News release from Tennessee Department of Environment and Conservation
MARION COUNTY, Tenn. – The Tennessee Department of Environment and Conservation (TDEC), in partnership with The Conservation Fund, The Land Trust for Tennessee and the Open Space Institute (OSI), today announced the addition of 1,058 acres to South Cumberland State Park in Marion County. The acquisition connects more than 7,000 acres of protected public land, conserves forestland and cove habitat from future development, and protects scenic views on the Fiery Gizzard trail. Continue reading
News release from Sen. Lamar Alexander:
WASHINGTON, D.C., March 30, 2017 – A Senate committee today approved legislation introduced by U.S. Sen. Lamar Alexander (R-Tenn.) to take the next step in including former President James K. Polk’s home in Columbia, Tenn., in the National Park System. The committee also approved legislation to expand the boundaries of Shiloh National Military Park to include three Civil War battlefields in Tennessee and Mississippi and designate Parker’s Crossroads as an affiliated area of the National Park System. Alexander sponsored the Senate version of the legislation.
Republican-controlled committees of both the House and Senate have approved a Democrat-sponsored bill that would block new privatization efforts at Tennessee state parks.
Key sentence in the bill (SB1110/HB1208), sponsored by House Minority Leader Craig Fitzhugh, D-Ripley, and Sen. Sara Kyle, D-Memphis:
“The management, operation, and preservation of state parks, including the management, operation, and preservation of any buildings, facilities, structures, or improvements upon state park property must not be the subject of any private contract or otherwise outsourced to any private company or individual.”
It doesn’t apply to contracts in place before July 1, 2017. But Fitzhugh says that existing contracts coming up for renewal after that date could be subject to the prohibition when they expire and come up for renewal.
In the Senate Energy, Agriculture and Natural Resources Committee, Kyle’s bill was approved quickly Monday without discussion – Chairman Steve Southerland seconded the motion for passage — on a vote of 7-0-1. Sen. Delores Gresham, R-Somerville, abstained.
On Wednesday, the House Agriculture and Natural Resources Committee approved the bill on voice vote with no apparent opposition after a short discussion, including Fitzhugh declaring privatization of parks “is something the people do not want” and there is a danger of “overpricing” park visits under current plans so that average Tennesseans cannot afford them “when we try to make a profit out of state parks.”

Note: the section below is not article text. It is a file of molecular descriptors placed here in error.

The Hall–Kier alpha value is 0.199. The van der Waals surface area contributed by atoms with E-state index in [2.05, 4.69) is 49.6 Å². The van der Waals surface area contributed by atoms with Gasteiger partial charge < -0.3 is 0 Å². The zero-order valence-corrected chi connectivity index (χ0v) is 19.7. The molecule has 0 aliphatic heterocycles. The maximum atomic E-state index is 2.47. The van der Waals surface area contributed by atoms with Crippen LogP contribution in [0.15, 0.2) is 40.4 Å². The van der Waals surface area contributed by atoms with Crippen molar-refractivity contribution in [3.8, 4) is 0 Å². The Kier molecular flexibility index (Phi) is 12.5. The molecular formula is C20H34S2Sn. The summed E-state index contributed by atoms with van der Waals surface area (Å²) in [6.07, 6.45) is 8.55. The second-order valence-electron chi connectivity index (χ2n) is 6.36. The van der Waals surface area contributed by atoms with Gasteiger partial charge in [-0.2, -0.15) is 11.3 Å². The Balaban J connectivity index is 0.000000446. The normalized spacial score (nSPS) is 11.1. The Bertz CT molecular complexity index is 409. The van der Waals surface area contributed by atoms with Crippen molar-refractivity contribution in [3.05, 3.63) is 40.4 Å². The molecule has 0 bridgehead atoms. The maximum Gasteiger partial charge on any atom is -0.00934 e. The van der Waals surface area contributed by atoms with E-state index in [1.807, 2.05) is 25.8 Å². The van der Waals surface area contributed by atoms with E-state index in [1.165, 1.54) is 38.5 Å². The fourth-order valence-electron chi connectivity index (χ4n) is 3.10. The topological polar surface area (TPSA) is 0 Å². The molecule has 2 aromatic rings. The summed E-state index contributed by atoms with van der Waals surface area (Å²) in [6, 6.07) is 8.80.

At Fall Creek Falls State Park, current plans call for demolishing the present Inn, building a new one at a state cost of $22 million, then turning operations over to a private company with anticipation that the average cost of a room would be $151 per night, compared to $75 at the existing Inn.
Near unanimous Republican support for a Democrat-sponsored bill even remotely controversial is an oddity. But it remains to be seen whether the committee votes are a symbolic gesture that will be scuttled later in the process, a genuine defiance of the governor’s plans or something in between.
Note: See also Sam Stockard’s report following Senate committee approval, but prior to the House sub’s vote. The article notes that current Haslam administration plans call for getting a contract signed for the Fall Creek Falls private operations in May, which could mean the deal gets included in the grandfather clause for contracts in place by July 1.
Marshall County residents are rallying to preserve the inn at Henry Horton State Park, which is scheduled to be demolished under the governor’s budget proposal for the coming year and two legislators representing the county are trying to help, reports the Marshall County Tribune.
As it stands, Governor Bill Haslam’s proposed budget for 2017-18 includes $10.05 million for capital projects at the park, but is missing the approximately $6.7 million that TDEC asked for to renovate the inn at the park.
The budget request includes, among other projects, funding to build a new restaurant and visitor center at the park, but, as it is currently written, would demolish the 60-room inn, without replacement. The request would leave the 12-room motel facility at the park as well as the five cabins that the park offers.